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Madisons Foundation - Moms And Dads In Search Of Needed Support

Short Chain Acyl CoA Dehydrogenase Deficiency (SCA
Monday, 18 August 2003
Wednesday, 04 February 2004
Acyl-CoA Dehydrogenase Deficiency, Short-Chain; Lipid-Storage Myopathy Associated with SCAD Deficien


Short Chain Acyl-CoA Dehydrogenase Deficiency (SCAD) is a condition in which the body cannot break down certain types of fats. When a person eats food with fat, the body stores it in the form of "fatty acids". Fatty acids come in different lengths: long, medium, and short. In SCAD, the affected person cannot break down the short length fatty acids. Thus, it is classified under a group of conditions known as "fatty acid oxidation disorders". Enzymes are responsible for performing the job of breaking down fatty acids. But in SCAD, the enzyme is either missing or does not perform its job correctly. This enzyme is called "short chain acyl-CoA dehydrogenase". Because this enzyme is missing, acids and ammonia can accumulate in the blood, which is why SCAD also belongs to a group of disorders known as "organic acidemias".


SCAD deficiency is a rare genetic disorder. It can affect both boys and girls.

Signs and Symptoms

Symptoms of SCAD may start in infancy or in adulthood. When symptoms start in infancy, the signs occur throughout the body. Infants may have weak and abnormal muscles in which their bodies may be limp (hypotonia) or stiff (hypertonia). They may have poor eating and vomiting which results in poor growth and be described as failure to thrive. Infants may develop seizures, and they may have slow development or be delayed as compared to other children their age. They may breathe rapidly if acids are building up in their blood. Also, they may have low blood sugars (hypoglycemia). As they get older, these children may become hyperactive. When symptoms begin during adulthood, people are usually affected mostly in their muscles. Their bodies may be limp (hypotonia) or stiff (hypertonia), and they may have neurologic problems (or problems with their nerves).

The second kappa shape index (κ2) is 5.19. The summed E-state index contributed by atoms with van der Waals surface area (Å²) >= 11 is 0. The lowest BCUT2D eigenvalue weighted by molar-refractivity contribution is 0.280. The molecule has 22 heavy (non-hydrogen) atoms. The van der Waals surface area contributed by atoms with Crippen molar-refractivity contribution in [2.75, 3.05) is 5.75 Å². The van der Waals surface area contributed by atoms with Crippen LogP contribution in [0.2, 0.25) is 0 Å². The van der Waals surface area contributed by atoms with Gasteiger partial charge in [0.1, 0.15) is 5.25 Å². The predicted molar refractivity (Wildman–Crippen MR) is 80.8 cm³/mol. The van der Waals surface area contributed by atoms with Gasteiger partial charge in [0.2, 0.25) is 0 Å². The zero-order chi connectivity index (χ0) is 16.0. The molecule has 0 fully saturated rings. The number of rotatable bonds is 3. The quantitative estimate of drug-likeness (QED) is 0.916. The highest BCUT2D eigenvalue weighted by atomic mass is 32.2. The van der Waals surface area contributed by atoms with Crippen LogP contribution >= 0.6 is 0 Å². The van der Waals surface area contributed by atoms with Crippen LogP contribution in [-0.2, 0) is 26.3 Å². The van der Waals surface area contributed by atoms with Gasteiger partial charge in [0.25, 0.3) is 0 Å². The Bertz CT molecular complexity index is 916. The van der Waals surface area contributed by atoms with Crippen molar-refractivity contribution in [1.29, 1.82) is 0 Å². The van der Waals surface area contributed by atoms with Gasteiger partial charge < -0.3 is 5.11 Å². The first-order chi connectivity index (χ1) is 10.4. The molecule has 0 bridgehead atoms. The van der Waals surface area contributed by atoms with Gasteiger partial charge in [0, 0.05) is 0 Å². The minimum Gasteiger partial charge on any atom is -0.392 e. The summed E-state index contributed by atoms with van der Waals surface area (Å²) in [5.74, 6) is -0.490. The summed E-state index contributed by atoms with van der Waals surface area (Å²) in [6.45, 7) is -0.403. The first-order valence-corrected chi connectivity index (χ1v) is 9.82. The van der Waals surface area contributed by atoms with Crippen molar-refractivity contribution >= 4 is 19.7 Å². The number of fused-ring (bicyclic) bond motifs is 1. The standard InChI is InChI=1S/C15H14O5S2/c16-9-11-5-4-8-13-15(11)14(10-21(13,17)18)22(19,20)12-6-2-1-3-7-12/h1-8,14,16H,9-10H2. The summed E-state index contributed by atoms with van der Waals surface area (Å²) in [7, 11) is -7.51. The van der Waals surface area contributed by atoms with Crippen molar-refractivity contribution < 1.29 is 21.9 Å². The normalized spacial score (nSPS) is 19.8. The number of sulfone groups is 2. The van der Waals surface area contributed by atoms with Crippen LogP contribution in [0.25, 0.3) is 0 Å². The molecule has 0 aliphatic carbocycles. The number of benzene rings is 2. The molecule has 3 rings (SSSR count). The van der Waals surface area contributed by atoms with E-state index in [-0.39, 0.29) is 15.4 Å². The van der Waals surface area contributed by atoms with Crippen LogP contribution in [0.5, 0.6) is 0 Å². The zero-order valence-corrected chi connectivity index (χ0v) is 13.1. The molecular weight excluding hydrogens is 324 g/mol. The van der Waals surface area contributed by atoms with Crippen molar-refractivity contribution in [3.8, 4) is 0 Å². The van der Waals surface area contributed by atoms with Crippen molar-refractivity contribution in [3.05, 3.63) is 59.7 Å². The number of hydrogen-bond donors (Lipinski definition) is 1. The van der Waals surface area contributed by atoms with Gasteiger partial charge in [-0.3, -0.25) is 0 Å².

Possible Causes

All of us have genetic material that makes us who we are. The genetic material, referred to as “chromosomes” are numbered. The gene for SCAD has been found on chromosome 12 called the ACADS gene. Mistakes in this gene cause SCAD. SCAD is an autosomal recessive disorder. This means that each parent has one abnormal gene on chromosome 12 and one normal gene on chromosome 12. Because each parent has one normal gene, they themselves do not have SCAD. However, when the child receives one abnormal gene from the mother and one abnormal gene from the father, the child has two affected genes on chromosome 12. In autosomal recessive diseases, when a child has two abnormal genes, he/she is affected with SCAD.


When the diagnosis of SCAD is suspected because of the child's symptoms, a special blood test can be performed to confirm the diagnosis. If needed, a small piece of muscle can be taken (a muscle biopsy) and analyzed.


Treatment of SCAD is mostly related to diet. It is important for those with SCAD to avoid what they cannot digest -- short-chain fatty acids. Foods like butter and oil have a high concentration of these fatty acids. Also, it is important to avoid long periods of time without eating by having frequent meals. When children with SCAD get sick with a virus, flu or cold and cannot eat, they may have to get their nutrition through their veins (or IV, intravenously). Also, a supplement called carnitine is used for some children because it helps to get rid of acids that may build up in the blood. Carnitine is a natural substance found in foods and is not harmful.


Fatty acid oxidation disorders, such as SCAD, have a large range of severities and prognoses. Severity of this disorder depends on how much of the enzyme (described above in the "What" section) is available in the child's body. If the child has an abnormal gene that causes him/her to have no enzyme, they may have the most severe outcomes, and this can be fatal. If the child has an abnormal gene that causes him/her to have some enzyme left, they may have more positive outcomes. Symptoms of SCAD can begin in infancy or during adulthood. When symptoms start in the first few days of life, (neonatal form), the disease is likely to be more severe than if the symptoms start during adulthood (adult-onset form). Depending on the severity, life expectancy can range from shortened to normal. There is great hope that enzyme replacement and gene therapies will be available in the future to alleviate symptoms and cure SCAD.

Connect with other parents

In the spirit of community and support, Madisons Foundation offers the unique service of connecting parents of children with rare diseases. If you would like to be connected to other parents of children with this disease, please fill out this brief form.


Save Babies Through Screening Foundation
This site provides a nice review of SCAD as well as links to other helpful websites and support groups. There is also a link to find out what diseases your state screens for.

United Mitochondrial Disease Foundation
A detailed website about mitochondrial disease including information on specific disease, ongoing clinical trials and research, and access to support.

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